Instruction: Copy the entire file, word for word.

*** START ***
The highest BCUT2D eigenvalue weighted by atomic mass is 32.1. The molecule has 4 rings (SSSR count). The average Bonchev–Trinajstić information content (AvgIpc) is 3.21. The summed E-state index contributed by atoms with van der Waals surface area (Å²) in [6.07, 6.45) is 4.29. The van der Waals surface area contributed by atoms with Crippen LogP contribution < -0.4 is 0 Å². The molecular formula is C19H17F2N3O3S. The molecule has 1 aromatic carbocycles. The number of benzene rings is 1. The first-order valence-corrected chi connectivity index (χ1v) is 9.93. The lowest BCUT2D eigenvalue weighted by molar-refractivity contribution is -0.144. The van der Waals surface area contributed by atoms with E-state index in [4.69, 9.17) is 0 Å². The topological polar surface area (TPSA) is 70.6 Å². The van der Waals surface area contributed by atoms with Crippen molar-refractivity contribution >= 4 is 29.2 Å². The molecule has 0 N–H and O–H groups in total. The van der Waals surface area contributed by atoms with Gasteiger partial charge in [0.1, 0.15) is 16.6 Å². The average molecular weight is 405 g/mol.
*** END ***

The highest BCUT2D eigenvalue weighted by atomic mass is 32.1. The molecule has 4 rings (SSSR count). The average Bonchev–Trinajstić information content (AvgIpc) is 3.21. The summed E-state index contributed by atoms with van der Waals surface area (Å²) in [6.07, 6.45) is 4.29. The van der Waals surface area contributed by atoms with Crippen LogP contribution < -0.4 is 0 Å². The molecular formula is C19H17F2N3O3S. The molecule has 1 aromatic carbocycles. The number of benzene rings is 1. The first-order valence-corrected chi connectivity index (χ1v) is 9.93. The lowest BCUT2D eigenvalue weighted by molar-refractivity contribution is -0.144. The van der Waals surface area contributed by atoms with E-state index in [4.69, 9.17) is 0 Å². The topological polar surface area (TPSA) is 70.6 Å². The van der Waals surface area contributed by atoms with Crippen molar-refractivity contribution >= 4 is 29.2 Å². The molecule has 0 N–H and O–H groups in total. The van der Waals surface area contributed by atoms with Gasteiger partial charge in [0.1, 0.15) is 16.6 Å². The average molecular weight is 405 g/mol.